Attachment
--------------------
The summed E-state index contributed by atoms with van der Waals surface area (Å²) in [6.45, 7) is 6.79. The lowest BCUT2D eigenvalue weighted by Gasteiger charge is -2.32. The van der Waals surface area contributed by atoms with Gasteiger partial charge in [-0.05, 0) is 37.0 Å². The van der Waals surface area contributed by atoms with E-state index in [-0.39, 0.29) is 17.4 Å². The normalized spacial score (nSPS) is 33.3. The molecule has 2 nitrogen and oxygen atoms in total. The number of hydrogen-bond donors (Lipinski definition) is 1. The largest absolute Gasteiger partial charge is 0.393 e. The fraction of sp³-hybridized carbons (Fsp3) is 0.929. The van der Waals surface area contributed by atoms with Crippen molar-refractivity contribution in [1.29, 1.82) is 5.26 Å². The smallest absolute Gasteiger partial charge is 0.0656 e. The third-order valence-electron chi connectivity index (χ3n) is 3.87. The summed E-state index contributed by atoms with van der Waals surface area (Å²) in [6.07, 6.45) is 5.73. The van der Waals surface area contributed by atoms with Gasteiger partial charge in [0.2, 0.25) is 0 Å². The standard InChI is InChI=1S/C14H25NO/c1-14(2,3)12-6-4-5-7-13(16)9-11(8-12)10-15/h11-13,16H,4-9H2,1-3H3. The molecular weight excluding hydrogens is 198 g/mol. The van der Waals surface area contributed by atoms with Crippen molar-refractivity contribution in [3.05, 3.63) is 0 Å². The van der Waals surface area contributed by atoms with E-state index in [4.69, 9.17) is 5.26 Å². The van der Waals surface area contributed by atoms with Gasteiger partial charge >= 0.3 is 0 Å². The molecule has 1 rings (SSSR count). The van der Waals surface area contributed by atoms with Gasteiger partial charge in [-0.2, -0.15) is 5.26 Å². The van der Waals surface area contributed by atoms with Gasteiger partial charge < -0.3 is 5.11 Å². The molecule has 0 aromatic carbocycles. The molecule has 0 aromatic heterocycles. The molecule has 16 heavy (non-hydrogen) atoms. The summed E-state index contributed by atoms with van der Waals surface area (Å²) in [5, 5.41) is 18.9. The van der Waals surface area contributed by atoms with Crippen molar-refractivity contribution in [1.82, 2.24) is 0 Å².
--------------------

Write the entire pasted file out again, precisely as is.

The summed E-state index contributed by atoms with van der Waals surface area (Å²) in [6.45, 7) is 6.79. The lowest BCUT2D eigenvalue weighted by Gasteiger charge is -2.32. The van der Waals surface area contributed by atoms with Gasteiger partial charge in [-0.05, 0) is 37.0 Å². The van der Waals surface area contributed by atoms with E-state index in [-0.39, 0.29) is 17.4 Å². The normalized spacial score (nSPS) is 33.3. The molecule has 2 nitrogen and oxygen atoms in total. The number of hydrogen-bond donors (Lipinski definition) is 1. The largest absolute Gasteiger partial charge is 0.393 e. The fraction of sp³-hybridized carbons (Fsp3) is 0.929. The van der Waals surface area contributed by atoms with Crippen molar-refractivity contribution in [1.29, 1.82) is 5.26 Å². The smallest absolute Gasteiger partial charge is 0.0656 e. The third-order valence-electron chi connectivity index (χ3n) is 3.87. The summed E-state index contributed by atoms with van der Waals surface area (Å²) in [6.07, 6.45) is 5.73. The van der Waals surface area contributed by atoms with Gasteiger partial charge in [0.2, 0.25) is 0 Å². The standard InChI is InChI=1S/C14H25NO/c1-14(2,3)12-6-4-5-7-13(16)9-11(8-12)10-15/h11-13,16H,4-9H2,1-3H3. The molecular weight excluding hydrogens is 198 g/mol. The van der Waals surface area contributed by atoms with Crippen molar-refractivity contribution in [3.05, 3.63) is 0 Å². The van der Waals surface area contributed by atoms with E-state index in [4.69, 9.17) is 5.26 Å². The van der Waals surface area contributed by atoms with Gasteiger partial charge >= 0.3 is 0 Å². The molecule has 1 rings (SSSR count). The van der Waals surface area contributed by atoms with Gasteiger partial charge in [-0.2, -0.15) is 5.26 Å². The van der Waals surface area contributed by atoms with Gasteiger partial charge < -0.3 is 5.11 Å². The molecule has 0 aromatic carbocycles. The molecule has 0 aromatic heterocycles. The molecule has 16 heavy (non-hydrogen) atoms. The summed E-state index contributed by atoms with van der Waals surface area (Å²) in [5, 5.41) is 18.9. The van der Waals surface area contributed by atoms with Crippen molar-refractivity contribution in [1.82, 2.24) is 0 Å².